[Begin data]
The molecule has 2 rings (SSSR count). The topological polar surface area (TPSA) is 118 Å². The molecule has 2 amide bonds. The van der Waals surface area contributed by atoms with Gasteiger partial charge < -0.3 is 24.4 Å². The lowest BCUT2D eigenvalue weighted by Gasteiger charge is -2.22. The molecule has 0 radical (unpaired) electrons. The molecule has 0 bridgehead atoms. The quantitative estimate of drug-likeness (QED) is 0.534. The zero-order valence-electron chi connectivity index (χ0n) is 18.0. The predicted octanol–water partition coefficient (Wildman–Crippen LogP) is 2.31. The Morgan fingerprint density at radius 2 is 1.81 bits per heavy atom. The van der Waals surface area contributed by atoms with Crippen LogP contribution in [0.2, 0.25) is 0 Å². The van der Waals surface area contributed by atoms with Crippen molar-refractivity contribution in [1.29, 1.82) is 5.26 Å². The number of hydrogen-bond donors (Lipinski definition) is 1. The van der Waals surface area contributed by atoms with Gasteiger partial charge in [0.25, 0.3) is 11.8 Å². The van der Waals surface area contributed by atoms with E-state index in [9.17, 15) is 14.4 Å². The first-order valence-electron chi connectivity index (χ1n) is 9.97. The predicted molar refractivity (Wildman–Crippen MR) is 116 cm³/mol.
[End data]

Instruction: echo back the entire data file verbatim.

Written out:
The molecule has 2 rings (SSSR count). The topological polar surface area (TPSA) is 118 Å². The molecule has 2 amide bonds. The van der Waals surface area contributed by atoms with Gasteiger partial charge < -0.3 is 24.4 Å². The lowest BCUT2D eigenvalue weighted by Gasteiger charge is -2.22. The molecule has 0 radical (unpaired) electrons. The molecule has 0 bridgehead atoms. The quantitative estimate of drug-likeness (QED) is 0.534. The zero-order valence-electron chi connectivity index (χ0n) is 18.0. The predicted octanol–water partition coefficient (Wildman–Crippen LogP) is 2.31. The Morgan fingerprint density at radius 2 is 1.81 bits per heavy atom. The van der Waals surface area contributed by atoms with Crippen LogP contribution in [0.2, 0.25) is 0 Å². The van der Waals surface area contributed by atoms with Crippen molar-refractivity contribution in [1.29, 1.82) is 5.26 Å². The number of hydrogen-bond donors (Lipinski definition) is 1. The van der Waals surface area contributed by atoms with Gasteiger partial charge in [0.25, 0.3) is 11.8 Å². The van der Waals surface area contributed by atoms with E-state index in [9.17, 15) is 14.4 Å². The first-order valence-electron chi connectivity index (χ1n) is 9.97. The predicted molar refractivity (Wildman–Crippen MR) is 116 cm³/mol.